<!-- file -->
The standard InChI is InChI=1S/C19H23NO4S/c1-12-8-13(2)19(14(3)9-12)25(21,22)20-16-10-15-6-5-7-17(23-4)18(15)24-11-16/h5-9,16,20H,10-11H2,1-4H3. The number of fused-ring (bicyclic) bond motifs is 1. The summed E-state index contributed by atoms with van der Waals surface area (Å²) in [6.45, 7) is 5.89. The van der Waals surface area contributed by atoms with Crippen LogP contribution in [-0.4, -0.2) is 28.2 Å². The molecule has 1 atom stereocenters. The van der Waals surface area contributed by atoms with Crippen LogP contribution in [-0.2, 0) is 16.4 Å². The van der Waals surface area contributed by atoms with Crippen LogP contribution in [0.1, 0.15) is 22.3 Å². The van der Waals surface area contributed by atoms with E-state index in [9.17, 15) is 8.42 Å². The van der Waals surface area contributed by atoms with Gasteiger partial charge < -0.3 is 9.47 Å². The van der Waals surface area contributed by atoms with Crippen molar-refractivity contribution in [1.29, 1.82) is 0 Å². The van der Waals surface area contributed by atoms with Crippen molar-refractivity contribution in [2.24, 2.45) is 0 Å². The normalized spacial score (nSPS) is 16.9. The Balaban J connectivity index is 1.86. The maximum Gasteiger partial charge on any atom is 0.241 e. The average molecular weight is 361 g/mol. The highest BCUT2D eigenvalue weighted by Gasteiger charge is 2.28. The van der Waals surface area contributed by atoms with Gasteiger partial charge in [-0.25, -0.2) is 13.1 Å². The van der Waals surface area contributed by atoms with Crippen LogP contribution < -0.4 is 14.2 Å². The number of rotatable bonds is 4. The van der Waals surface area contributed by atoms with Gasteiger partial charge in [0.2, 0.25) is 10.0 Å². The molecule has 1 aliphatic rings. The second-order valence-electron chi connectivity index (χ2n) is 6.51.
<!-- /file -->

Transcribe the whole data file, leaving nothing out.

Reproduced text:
The standard InChI is InChI=1S/C19H23NO4S/c1-12-8-13(2)19(14(3)9-12)25(21,22)20-16-10-15-6-5-7-17(23-4)18(15)24-11-16/h5-9,16,20H,10-11H2,1-4H3. The number of fused-ring (bicyclic) bond motifs is 1. The summed E-state index contributed by atoms with van der Waals surface area (Å²) in [6.45, 7) is 5.89. The van der Waals surface area contributed by atoms with Crippen LogP contribution in [-0.4, -0.2) is 28.2 Å². The molecule has 1 atom stereocenters. The van der Waals surface area contributed by atoms with Crippen LogP contribution in [-0.2, 0) is 16.4 Å². The van der Waals surface area contributed by atoms with Crippen LogP contribution in [0.1, 0.15) is 22.3 Å². The van der Waals surface area contributed by atoms with E-state index in [9.17, 15) is 8.42 Å². The van der Waals surface area contributed by atoms with Gasteiger partial charge < -0.3 is 9.47 Å². The van der Waals surface area contributed by atoms with Crippen molar-refractivity contribution in [1.29, 1.82) is 0 Å². The van der Waals surface area contributed by atoms with Crippen molar-refractivity contribution in [2.24, 2.45) is 0 Å². The normalized spacial score (nSPS) is 16.9. The Balaban J connectivity index is 1.86. The maximum Gasteiger partial charge on any atom is 0.241 e. The average molecular weight is 361 g/mol. The highest BCUT2D eigenvalue weighted by Gasteiger charge is 2.28. The van der Waals surface area contributed by atoms with Gasteiger partial charge in [-0.25, -0.2) is 13.1 Å². The van der Waals surface area contributed by atoms with Crippen LogP contribution < -0.4 is 14.2 Å². The number of rotatable bonds is 4. The van der Waals surface area contributed by atoms with Gasteiger partial charge in [0.2, 0.25) is 10.0 Å². The molecule has 1 aliphatic rings. The second-order valence-electron chi connectivity index (χ2n) is 6.51.